Charge, Induction, Conducters vs Insulators

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Elementary charge Elementary charge Elementary charge as a unit[edit] In some natural unit systems, such as the system of atomic units, e functions as the unit of electric charge, that is e is equal to 1 e in those unit systems. The use of elementary charge as a unit was promoted by George Johnstone Stoney in 1874 for the first system of natural units, called Stoney units.[4] Later, he proposed the name electron for this unit.
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In a conductor, electric current can flow freely, in an insulator it cannot. Metals such as copper typify conductors, while most non-metallic solids are said to be good insulators, having extremely high resistance to the flow of charge through them. "Conductor" implies that the outer electrons of the atoms are loosely bound and free to move through the material. Most atoms hold on to their electrons tightly and are insulators. In copper, the valence electrons are essentially free and strongly repel each other. Conductors and Insulators Conductors and Insulators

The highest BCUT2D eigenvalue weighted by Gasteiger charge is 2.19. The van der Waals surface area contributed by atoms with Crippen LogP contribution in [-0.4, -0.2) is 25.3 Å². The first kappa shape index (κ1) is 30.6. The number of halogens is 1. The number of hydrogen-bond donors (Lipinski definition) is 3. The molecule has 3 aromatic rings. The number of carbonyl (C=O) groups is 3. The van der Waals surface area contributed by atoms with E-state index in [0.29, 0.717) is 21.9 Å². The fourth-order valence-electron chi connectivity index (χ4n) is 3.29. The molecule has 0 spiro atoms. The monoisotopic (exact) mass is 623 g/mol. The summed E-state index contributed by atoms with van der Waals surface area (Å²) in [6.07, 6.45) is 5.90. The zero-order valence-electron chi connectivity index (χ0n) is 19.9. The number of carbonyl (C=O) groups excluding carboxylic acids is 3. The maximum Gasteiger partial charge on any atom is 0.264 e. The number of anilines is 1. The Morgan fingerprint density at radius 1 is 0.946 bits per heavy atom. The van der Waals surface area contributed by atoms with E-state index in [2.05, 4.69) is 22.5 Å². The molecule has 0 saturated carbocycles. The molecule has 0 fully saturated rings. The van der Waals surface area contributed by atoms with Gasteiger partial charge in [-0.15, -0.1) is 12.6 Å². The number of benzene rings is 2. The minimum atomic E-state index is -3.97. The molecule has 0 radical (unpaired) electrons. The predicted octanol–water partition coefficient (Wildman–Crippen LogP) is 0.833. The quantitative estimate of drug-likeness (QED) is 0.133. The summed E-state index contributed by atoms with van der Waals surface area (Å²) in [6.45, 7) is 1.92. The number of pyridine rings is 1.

Charges and Fields 2.04

Electromagnetic induction

Electromagnetic induction Electromagnetic induction is the production of a potential difference (voltage) across a conductor when it is exposed to a varying magnetic field. It is described mathematically by Faraday's law of induction, named after Michael Faraday who is generally credited with the discovery of induction in 1831. History[edit] A diagram of Faraday's iron ring apparatus.